Bleary eyed, I slammed my mouse down and growled out loud. I could barely see my watch in the dark, lit only by the glare from my monitor. 2:30 AM. How could I possibly have played this long, and not known it? I sighed and stared at the screen. There, in blood red hue, lay the corpse of my warrior, piles of gold everywhere, surrounded by acid spitting demons. I crept into the other room to find the telephone, and dialed a close friend. Luckily, I had started this session as a modem game, just in case. "John? Are you awake? I need your help, man. I died to those lame acid spitters on Hell difficulty again, and there is no way I can get to my corpse. Dial in and help me? I can't just restart, man, I just got that King's Longsword of Haste, I'll never find one again..." So began another co-op rescue mission in Diablo, Blizzard's masterpiece for the PC.
If you took a look through the games in the database here at Co-Optimus, you will see an overwhelming majority of titles for consoles. In modern times, co-op games are pretty scarce to play on home computers. This wasn't always the case, though. All the way from the dawn of video games general, computer games have played a huge role. In the 90s, during the days of the Super Nintendo and the Playstation, the PC as a gaming platform was at the pinnacle of its popularity. It was on a PC that many of us played our first co-operative games with someone who wasn't sitting next to us on the couch. It may seem odd today, but at one time, playing against an opponent over the internet was a mind-blowing novelty. For me, Diablo was the first real experience I had with co-op in a computer game. It was a welcome change from Doom deathmatches and cutthroat sessions of Command & Conquer.
Diablo is easily the most important game in the establishment of the action RPG genre. Traditional RPG elements like character stats, spells, equipment, and experience points were featured alongside fast, real-time, twitch based action gameplay. The two great things worked great together, just like chocolate and peanut butter in those old commercials. The game was incredible, and became a huge hit among my circle of gaming friends. The multiplayer options were plentiful, you could play over a network, by modem (how quaint!), direct cable connection, or over Battle.net, Blizzard's own online service. There was nothing like Battle.net at the time; it was totally integrated into the game itself, and it was free! This alone would have made Diablo a landmark of gaming history.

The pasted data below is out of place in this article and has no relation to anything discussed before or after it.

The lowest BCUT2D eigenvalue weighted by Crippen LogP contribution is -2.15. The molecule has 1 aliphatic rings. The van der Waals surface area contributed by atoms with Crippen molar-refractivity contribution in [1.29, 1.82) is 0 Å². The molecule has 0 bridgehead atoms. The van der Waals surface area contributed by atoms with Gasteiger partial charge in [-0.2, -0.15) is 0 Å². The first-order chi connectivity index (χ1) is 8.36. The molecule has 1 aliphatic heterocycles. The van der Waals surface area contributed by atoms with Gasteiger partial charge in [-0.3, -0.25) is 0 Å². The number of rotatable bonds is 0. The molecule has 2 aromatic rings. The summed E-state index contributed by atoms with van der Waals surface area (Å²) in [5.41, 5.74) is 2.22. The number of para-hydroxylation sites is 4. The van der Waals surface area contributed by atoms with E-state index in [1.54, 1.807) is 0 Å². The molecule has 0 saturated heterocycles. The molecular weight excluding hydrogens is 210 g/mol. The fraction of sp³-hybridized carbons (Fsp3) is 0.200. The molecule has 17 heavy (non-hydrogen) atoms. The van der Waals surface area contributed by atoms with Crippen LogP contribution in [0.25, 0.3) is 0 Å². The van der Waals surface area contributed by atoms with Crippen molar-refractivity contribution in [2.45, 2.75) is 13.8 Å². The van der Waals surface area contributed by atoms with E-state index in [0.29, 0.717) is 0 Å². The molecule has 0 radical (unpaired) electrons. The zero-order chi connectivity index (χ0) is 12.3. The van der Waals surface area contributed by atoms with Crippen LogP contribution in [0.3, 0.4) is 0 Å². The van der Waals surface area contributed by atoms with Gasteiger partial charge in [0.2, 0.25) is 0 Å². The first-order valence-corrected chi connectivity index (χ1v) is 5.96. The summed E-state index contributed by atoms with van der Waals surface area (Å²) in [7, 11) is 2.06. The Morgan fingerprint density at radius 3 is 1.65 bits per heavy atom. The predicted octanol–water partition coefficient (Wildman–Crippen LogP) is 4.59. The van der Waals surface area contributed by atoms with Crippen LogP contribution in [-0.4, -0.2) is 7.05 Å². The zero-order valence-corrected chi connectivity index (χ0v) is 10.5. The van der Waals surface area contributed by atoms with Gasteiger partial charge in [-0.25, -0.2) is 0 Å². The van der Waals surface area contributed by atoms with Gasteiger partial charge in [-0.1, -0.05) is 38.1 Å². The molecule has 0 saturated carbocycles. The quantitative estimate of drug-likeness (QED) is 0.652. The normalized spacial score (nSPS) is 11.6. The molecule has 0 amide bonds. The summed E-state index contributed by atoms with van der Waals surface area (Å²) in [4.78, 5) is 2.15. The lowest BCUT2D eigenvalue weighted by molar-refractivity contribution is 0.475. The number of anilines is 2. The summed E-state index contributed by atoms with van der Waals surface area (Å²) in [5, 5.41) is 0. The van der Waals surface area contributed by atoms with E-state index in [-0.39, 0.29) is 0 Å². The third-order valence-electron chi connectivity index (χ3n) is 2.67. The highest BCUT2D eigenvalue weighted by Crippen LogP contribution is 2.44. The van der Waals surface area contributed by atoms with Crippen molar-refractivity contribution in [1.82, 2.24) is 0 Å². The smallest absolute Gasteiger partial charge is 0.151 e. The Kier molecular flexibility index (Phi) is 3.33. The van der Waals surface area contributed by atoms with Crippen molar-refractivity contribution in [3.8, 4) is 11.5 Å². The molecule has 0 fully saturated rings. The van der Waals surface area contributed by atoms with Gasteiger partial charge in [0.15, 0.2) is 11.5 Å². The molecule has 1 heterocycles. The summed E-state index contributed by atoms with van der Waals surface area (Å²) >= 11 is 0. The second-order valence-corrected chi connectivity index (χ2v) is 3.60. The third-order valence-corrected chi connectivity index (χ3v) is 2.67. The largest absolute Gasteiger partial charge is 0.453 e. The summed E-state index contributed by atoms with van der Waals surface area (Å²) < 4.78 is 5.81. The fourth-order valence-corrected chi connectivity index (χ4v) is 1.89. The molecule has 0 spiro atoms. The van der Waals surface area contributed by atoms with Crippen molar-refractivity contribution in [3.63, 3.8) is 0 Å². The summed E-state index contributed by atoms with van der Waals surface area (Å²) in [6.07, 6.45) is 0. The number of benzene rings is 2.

But the game's presentation and story were just as impressive, if not more so. The dark, horrific fantasy setting allowed for gorgeous visuals. Gloomy catacombs, the dungeon beneath a cathedral, and even the pits of Hell itself were populated by all kinds of horrible minions. They weren't your standard orcs and goblins, however; these were demons, the servants of Diablo himself. I fired up my old copy of Diablo this week, and I was struck at how the graphics were still pleasing to the eye, even though they are more than a decade old. The music and sound effects blended in perfectly, crafting a truly immersive experience. The voice acting and cutscenes were head and shoulders above other games of the time, which only made Diablo more memorable. The game was dark and gloomy, seeming so much more, for lack of a better term, mature, than most RPGs. Characters died grisly deaths, were possessed by demons, and blood was everywhere. The final cutscene is hands down the greatest of any game I have ever played. I still get chills thinking about it today.